Emmie Mears
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Strong vs. Skinny: Why I’m Ditching the Scale for the Iron

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Strong vs. Skinny: Why I’m Ditching the Scale for the Iron Image

Strong vs. Skinny: Why I’m Ditching the Scale for the Iron

Source: Wikipedia Commons. Image by George Stepanek. (CC license, attribution)

Ever since I joined Fitocracy, I’ve been seeing women lifting weights all over the place.

And I’m not talking about 5 pounders. Even 10 pounders. I’m talking hardcore, heavy-ass weights. I’m talking women who are benching 1.5 times their bodyweight and deadlifting over 300 pounds.

Then I read this article about Staci, a woman who was struggling with her weight, dieting all the wrong ways, and finally found the weights (and proper nutrition). If you don’t have time to read it, here’s the summary. She weighed 171 pounds, then dropped to 117 doing the “normal” weight loss stuff of running excessively and dieting. But she was exhausted all the time and hungry. So she educated herself on nutrition and discovered how much she loved the feeling of lifting heavy things. She never looked back. Now she weighs 140ish pounds and looks better, stronger, and more toned than she did at 117. Did I mention she can deadlift 315 pounds? Yeah. She can do that.

We all know that muscle weighs more than fat. It weighs a lot more than fat. But we sometimes forget what exactly muscle does that fat can’t. Not only does it allow you to pick up really heavy shit, but it burns more calories. It takes more to maintain. You can run all you want, but if you really want to start burning away those love handles, start moving weight around.

That’s only part of it, of course. It’s not as simple as pick-up-dumbells —> BIKINI! What you put in your body is a huge portion of what you get out of it. Nutrition is vital. Nutrient dense proteins, heaps of vegetables and fruits, natural fats, and whole grains (if you must have grains) are what make your body purr like a kitten.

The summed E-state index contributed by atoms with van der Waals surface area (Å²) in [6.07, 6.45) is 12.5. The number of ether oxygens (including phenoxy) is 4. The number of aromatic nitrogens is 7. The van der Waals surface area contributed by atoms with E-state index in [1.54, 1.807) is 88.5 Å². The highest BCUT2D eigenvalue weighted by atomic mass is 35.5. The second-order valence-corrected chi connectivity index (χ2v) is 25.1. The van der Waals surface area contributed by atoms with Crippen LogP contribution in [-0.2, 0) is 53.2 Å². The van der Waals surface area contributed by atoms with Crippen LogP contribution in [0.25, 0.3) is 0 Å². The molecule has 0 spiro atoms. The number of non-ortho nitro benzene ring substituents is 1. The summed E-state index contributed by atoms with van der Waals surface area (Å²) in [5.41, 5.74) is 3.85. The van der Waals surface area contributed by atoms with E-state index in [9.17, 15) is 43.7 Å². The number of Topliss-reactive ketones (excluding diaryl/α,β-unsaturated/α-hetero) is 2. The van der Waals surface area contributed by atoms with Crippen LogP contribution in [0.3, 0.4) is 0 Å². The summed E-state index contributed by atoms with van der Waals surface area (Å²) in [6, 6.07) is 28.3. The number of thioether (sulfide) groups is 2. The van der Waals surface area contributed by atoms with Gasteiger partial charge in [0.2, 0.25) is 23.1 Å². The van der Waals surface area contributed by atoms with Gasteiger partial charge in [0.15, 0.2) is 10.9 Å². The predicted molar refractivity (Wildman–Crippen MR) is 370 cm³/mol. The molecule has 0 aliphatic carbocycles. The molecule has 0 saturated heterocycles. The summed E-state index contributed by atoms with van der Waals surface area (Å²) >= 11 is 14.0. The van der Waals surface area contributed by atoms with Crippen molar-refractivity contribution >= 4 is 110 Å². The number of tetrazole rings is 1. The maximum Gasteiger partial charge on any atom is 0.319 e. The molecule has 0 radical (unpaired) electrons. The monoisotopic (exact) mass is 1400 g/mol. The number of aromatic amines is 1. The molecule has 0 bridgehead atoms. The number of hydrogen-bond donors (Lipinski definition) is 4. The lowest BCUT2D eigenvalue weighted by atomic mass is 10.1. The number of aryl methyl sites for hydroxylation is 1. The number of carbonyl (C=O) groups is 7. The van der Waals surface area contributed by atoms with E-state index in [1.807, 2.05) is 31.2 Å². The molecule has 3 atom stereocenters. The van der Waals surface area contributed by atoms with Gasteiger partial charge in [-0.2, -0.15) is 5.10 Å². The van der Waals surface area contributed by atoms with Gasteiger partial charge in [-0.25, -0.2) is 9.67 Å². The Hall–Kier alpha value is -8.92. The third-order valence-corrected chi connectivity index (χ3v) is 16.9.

So what does this have to do with me? Or you, for that matter?

I think a lot of women are afraid of lifting weights because they are afraid they’re going to bulk up. Read Staci’s story. You look at her pictures and tell me if she looks bulky. She looks STRONG.

Here’s the thing. 140 pound powerlifter Staci could smash 117 pound tired, starving Staci into bits. We look at models in fashion magazines and our favorite actors and actresses — yeah, some of them are just plain scrawny. The ones I’ve always admired are the ones who look like they can actually do something. You know, besides stand there in a frou-frou skirt and pout. I don’t care if my body never fits into the sizes supermodels wear. I care that I can run 3 miles in one go when a year ago, I could barely run one. I care that I can leg press my body weight. I care that I can do real pushups. I care that I did 75% of an unassisted pullup today — on a set of moving rings, no less.

I care that I can move heavy things around my house without assistance. That at work if the soda syrups need changing, I can lug that 50 pound box of corn syrup and caramel color up four flights of stairs without getting winded. And I care that these days, when I look in the mirror, I don’t worry about the remaining fluff and waste my time worrying about how I’m going to lose it. I look in the mirror, flex my biceps or abs or triceps or calves and see definition. I look in the mirror and see a strong body — one strong enough to work out today for four hours.

That’s why I’m ditching the bathroom scale for a whole other kind of weight. Not the kind that just hangs around on my frame. The kind my body can move. This year, I’ve done things I never expected to be able to do. It leaves me with one question: what else can I do?

Oh, and one other.

What can YOU do?

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Author | Emmie Comments | 1 Date | May 30, 2013


Bill Parker

Refreshing to see a young woman think this way. It’s so right.

Weight is…nobody’s going to get my dumb baseball analogy, but casual fans love batting average and RBI. Which, if a baseball player has good numbers in those things, it’s *probably* (but not always) safe to assume that he’s doing well. But it’s a really blunt instrument — it can’t tell you any more than that, not how good he is or what precisely he’s good at or anything else at all. There are a lot of statistics you could look at that do tell you more useful things and a lot more of it, but they’re harder to understand and take more work to get to, so a lot of people don’t bother.

Weight is like that. “At my goal weight” probably means “pretty healthy,” but what else can it tell you? But — assuming they’re not just obsessed with being “skinny,” which of course many are — people use it as though it’s the single determinant of health, when it’s anything but.

I’m trying to think of a non-baseball, geek-friendly example that explains what I mean. Maybe like gross box office receipts? A movie that kills at the box office probably has *something* going for it, but you have no idea what…yet the media quotes those numbers like they really mean something, because there’s not enough time in the day to dig any deeper.

No idea if I’m making any sense. But I feel strongly about this, and I get me, dammit.

May 30, 2013 | 9:27 pm

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